Pregnancy can be filled with joy and wonder as well as concerns and fears. It is important for the mother to take care of herself and her baby with prenatal care.
Most pregnant women are otherwise healthy and prenatal care is intended to monitor the baby’s growth and the mother’s well-being. Any concerns or prior health conditions will be carefully managed with both the mother’s and the baby’s health in mind.
After becoming pregnant, the initial prenatal visit should be schedule between the 10th and 12th week. If you are unsure of date of conception, see you doctor to confirm pregnancy. The first initial prenatal visit covers medical history, how the mother is feeling, basic information such as weight and blood pressure, a physical exam including a pelvic exam to check the size and shape of the uterus, and a Pap smear to check for any abnormalities of the cervix.
Urine and blood tests will be taken during the first visit. Discussion about genetic screening options typically take place at this visit also. Future visits include tests to check for diabetes of pregnancy, anemia, preeclampsia, high blood pressure (gestational hypertension), and vaginal group B strep infection. Recommended immunizations will also be discussed. Urine tests are typically performed at each visit to check for sugar and protein.
5 Benefits of Prenatal Care
1. Mom’s and Baby’s health depends on it. While most pregnancies proceed normally, (after all, women’s bodies were designed to be pregnant and give birth), prenatal visits can detect potential health concerns and pregnancy complications, such as anemia, gestational diabetes, high blood pressure, or pre-eclampsia. These are best managed when caught early.
2. Receive accurate nutritional information. Your diet may have to go through some changes in order to meet the nutritional needs of your baby. You will be given specific information about the recommended daily intake for the next nine months, including what you should not eat. Some of the most common foods, like lunch meats and hot dogs, will have to be avoided or thoroughly heated before consuming. Contrary to popular belief, pregnancy doesn’t mean you get to eat for two (sorry!). In fact, for a single baby you only need about 300 extra calories per day. All of this information – and more – will be provided at your prenatal appointments.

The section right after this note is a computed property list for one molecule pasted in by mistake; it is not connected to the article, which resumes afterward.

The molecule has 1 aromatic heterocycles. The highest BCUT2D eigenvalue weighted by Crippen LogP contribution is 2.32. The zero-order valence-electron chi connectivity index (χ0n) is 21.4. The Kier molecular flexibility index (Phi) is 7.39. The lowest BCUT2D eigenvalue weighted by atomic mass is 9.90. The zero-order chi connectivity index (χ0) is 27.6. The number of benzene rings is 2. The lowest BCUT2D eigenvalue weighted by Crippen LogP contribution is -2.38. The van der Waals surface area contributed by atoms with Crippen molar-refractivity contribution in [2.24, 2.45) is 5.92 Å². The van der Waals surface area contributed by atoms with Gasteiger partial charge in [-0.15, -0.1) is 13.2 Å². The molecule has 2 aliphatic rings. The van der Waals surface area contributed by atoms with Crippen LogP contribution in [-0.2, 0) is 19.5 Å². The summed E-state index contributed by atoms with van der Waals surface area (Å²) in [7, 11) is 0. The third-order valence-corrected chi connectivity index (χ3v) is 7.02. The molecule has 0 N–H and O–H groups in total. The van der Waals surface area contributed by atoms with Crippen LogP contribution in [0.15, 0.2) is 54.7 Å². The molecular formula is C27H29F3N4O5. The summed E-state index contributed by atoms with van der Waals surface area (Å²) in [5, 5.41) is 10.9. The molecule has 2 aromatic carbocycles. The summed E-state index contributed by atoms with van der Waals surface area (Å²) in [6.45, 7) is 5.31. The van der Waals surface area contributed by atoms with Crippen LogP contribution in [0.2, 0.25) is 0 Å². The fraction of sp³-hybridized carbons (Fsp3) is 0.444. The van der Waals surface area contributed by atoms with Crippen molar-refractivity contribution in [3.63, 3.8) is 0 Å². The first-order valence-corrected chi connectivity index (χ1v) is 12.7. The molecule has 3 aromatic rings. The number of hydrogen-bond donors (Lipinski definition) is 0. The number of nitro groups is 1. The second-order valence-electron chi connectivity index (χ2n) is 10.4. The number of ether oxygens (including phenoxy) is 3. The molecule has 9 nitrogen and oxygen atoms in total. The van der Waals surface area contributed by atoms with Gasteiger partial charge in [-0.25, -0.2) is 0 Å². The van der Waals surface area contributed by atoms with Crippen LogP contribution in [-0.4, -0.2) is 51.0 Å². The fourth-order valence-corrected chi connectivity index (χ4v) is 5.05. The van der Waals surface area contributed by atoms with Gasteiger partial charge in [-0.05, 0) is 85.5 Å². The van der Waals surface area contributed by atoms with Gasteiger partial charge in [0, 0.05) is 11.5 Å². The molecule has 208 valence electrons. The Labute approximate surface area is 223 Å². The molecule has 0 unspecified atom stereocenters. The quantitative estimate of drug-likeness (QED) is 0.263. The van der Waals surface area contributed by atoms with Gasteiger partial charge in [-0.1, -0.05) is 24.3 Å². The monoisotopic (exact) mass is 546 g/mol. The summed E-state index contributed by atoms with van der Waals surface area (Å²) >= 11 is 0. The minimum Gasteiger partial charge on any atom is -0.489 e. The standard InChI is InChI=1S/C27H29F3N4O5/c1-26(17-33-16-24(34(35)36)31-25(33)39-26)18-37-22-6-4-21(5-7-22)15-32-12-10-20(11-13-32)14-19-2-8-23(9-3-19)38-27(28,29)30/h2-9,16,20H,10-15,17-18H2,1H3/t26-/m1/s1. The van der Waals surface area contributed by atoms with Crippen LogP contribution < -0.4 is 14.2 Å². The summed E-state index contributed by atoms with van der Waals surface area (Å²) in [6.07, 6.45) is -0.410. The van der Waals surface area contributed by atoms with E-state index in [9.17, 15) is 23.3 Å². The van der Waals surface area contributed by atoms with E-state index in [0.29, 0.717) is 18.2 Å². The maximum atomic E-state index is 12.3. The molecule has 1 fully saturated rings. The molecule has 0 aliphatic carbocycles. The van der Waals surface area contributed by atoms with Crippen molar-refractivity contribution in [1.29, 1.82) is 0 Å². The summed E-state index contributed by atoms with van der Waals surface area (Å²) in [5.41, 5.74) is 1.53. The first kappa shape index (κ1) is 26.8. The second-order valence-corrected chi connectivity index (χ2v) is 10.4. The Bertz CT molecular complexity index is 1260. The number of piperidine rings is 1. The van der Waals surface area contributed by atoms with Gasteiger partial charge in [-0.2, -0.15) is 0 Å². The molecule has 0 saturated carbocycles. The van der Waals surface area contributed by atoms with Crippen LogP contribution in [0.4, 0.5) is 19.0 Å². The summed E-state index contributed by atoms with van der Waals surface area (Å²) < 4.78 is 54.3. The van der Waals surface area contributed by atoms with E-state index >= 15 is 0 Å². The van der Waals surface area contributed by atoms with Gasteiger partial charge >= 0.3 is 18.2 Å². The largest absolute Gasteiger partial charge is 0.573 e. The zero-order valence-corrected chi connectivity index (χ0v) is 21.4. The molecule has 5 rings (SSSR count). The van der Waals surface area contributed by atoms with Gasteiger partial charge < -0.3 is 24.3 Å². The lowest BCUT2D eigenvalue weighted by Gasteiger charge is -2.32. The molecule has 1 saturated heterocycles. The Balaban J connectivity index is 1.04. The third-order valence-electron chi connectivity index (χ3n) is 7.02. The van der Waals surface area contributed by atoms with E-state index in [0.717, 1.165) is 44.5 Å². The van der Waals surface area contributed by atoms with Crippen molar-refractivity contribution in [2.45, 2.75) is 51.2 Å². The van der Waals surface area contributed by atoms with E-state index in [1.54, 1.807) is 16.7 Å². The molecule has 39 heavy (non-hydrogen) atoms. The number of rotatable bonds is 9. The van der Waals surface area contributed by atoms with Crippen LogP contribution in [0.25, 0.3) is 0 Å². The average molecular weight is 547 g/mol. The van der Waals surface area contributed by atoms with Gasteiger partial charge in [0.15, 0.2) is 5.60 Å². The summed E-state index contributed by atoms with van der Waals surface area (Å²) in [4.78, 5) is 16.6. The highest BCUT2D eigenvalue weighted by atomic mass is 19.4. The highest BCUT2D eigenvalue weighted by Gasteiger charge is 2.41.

3. Monitor baby’s development. Your baby’s growth is a major indicator of how well he or she is doing. Growth is measured by palpating, or feeling, for the top of the uterus and then measuring from the pubic bone to the top of the uterus. Fetal heart rate is also obtained at every visit. Modern technology will assist as well. Ultrasounds will be strategically timed to verify your baby’s development and can identify gender.
4. Schedule appropriate testing. Depending on your age, medical history, and family history certain tests may be recommended. For example, genetic screening can be obtained by blood work to look for genetic conditions such as Down Syndrome. This helps your care team have more information and be best prepared at delivery. Other tests will be to determine your blood type and if you would need Rhogam to prevent possible complications. Other testing will be matched to your specific needs based on medical history.
5. Learn about pregnancy, labor and delivery. Prenatal visits offer you the chance to discuss labor and delivery, potential scenarios, questions and concerns with your doctor. This includes learning about the risks and benefits of every intervention or treatment available. This information will help you and your partner develop a birthing plan that is the right fit.
By Jessica Kennedy, DO
Family Practice Provider
Adair County Health System
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